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Addepar has two new 'grown-up' leaders but the same mantra: double down, triple down then quadruple down on engineering

The almost unfathomable Silicon Valley investment being poured into creating wealth management software a catch-up move after decades of falling behind

Author Brooke Southall July 21, 2014 at 7:59 PM
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Women of Wealth Management



Jeff Spears

Jeff Spears

July 22, 2014 — 5:14 PM

The ONLY professional that appears to be missing at Addepar is someone with experience in the Wealth Management business. If/when they add that piece they will be hard to beat.

J L Livermore

J L Livermore

July 22, 2014 — 7:05 PM

Mr. Spears:

Aren’t we being a bit caustic? After all the boy-genius progenitors of Addepar successfully built multi-billion dollar Palantir. There is no difference in snooping on John Q and reporting on wealth right? Why would you need any wealth management experience anyway? Its just a bunch of numbers – right? Streams of data carried by digital conveyor belt into a massive data crunching machine that just spits out what everyone wants – right? There is the small matter of taking on Darth Vader (spelled A-d-v-e-n-t), but a newly filled purse of $50MM should make building a worldwide sales organization child’s play – right?

With five-fold growth they should have no worries right? But are revenues proportionate to assets? Imagining they had $20B in assets to start generating a $1MM in revenue. Today they are $100B in assets with $5MM in revenue. Take the 80-100 engineers and executive staff and we are burning how much cash? Oh and lest we forget that we are in a consolidating market. Hmmmm

Till death and data do us part:-D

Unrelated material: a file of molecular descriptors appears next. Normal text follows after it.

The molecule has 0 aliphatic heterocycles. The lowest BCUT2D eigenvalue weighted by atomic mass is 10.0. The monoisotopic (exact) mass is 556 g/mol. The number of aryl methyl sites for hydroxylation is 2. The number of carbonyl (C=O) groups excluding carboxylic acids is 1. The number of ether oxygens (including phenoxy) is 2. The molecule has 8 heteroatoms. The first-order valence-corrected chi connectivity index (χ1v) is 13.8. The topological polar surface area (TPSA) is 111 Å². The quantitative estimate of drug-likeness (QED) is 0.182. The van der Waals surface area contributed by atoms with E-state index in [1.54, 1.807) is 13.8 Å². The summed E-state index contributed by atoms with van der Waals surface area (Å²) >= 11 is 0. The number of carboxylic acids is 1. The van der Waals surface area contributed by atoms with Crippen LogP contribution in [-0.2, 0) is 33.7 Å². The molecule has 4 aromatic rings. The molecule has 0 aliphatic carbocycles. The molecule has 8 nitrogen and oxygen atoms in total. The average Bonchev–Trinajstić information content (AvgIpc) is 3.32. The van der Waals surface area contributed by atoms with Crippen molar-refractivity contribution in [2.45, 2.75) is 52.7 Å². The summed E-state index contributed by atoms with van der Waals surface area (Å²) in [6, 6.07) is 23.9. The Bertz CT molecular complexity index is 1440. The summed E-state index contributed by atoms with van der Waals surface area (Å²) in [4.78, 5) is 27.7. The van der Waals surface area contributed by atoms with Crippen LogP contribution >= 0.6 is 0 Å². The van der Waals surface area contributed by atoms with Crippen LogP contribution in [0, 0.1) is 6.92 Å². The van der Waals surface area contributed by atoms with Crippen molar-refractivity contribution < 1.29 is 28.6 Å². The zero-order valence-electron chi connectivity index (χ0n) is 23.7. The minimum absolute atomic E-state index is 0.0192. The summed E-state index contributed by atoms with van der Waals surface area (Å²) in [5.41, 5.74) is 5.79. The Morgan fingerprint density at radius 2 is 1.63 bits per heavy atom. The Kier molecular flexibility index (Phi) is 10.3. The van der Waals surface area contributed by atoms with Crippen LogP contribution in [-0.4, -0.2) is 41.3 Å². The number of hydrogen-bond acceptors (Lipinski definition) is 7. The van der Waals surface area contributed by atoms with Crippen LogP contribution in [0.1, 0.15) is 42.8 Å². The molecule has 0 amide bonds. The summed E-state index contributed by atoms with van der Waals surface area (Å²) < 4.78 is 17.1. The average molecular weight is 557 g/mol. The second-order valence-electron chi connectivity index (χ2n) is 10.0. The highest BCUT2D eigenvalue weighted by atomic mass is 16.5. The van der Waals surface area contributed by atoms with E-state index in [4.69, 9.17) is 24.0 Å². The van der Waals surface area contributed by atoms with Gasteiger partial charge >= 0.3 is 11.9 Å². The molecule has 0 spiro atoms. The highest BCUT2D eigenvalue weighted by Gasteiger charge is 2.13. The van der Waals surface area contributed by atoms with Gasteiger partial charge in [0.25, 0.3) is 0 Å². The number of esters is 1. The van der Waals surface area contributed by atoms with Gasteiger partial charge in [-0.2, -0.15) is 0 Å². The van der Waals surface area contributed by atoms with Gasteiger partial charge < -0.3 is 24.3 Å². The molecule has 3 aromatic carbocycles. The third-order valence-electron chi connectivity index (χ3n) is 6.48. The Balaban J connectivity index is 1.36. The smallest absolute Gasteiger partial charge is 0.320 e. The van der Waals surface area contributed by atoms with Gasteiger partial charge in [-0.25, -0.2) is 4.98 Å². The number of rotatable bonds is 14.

Mike Golaszewski

Mike Golaszewski

July 24, 2014 — 7:04 PM

Here’s the thing about Addepar: they’re not only hiring engineers, they are hiring some of the country’s best engineers and computer scientists.

They are interesting precisely because they are behaving so differently than the rest of the technology vendors serving the Wealth Management industry.

I find the whole thing refreshing.

Brooke Southall

Brooke Southall

July 24, 2014 — 10:53 PM


What is a reasonable framework for assessing whether a company is getting carried away with engineering or just showing phenomenal discipline in building the engine before plunking it into the race car?

And how much can be 'engineered’. Isn’t much of the challenge in making this all work come down to providers agreeing to work with each other, an exercise in diplomacy as much as technology?

These are not facetious or rhetorical questions. I really am trying to come to grips.

thank you,


Mike Golaszewski

Mike Golaszewski

July 25, 2014 — 11:16 AM


Fair questions.

The most reasonable, objective framework that I’m aware of for any company investing in R&D or product development is a financial one (after all, companies exist to make money). So, whether somebody spends time calculating NPVs or does simple back-of-the-napkin ROIs, the most reasonable standard really ought to be answering the question “will this investment of capital generate a favorable return commensurate with the risks?”

Considered from that perspective, it’s sort of rational to conclude that the best people to ascertain whether or not these investments make sense are Addepar’s shareholders and investors. And clearly those VCs are liking what they keep buying. Without the same set of facts, you and I are simply speculating as to the wisdom of these investments. Time will tell, I suppose.

(BTW, it’s probably not completely fair to say they have an engine but no car—they do have a product, and they are winning deals).

As to your second question, one of my all-time favorite managers had a great saying which I’ll totally plagiarize here. “Mike,” he’d say, “you can build almost anything you want with enough money and time” (he was also fond of pointing out that we weren’t building rocket ships, but I digress).

The point is that almost anything can be engineered—that’s what modern innovation is about. Now, I can’t claim to speak for Addepar, but they don’t seem to want to simply build a better Portfolio Management & Performance Reporting system. According to their website, they want to “reinvent the technical infrastructure of finance.” That’s sort of a lofty language that extends beyond the standard, uninspired trope of building something of marginal value just because it’s new and shiny. It’s aspirational, even if it is somewhat nebulous. Maybe that explains all the engineers hanging out on Terra Bella Ave.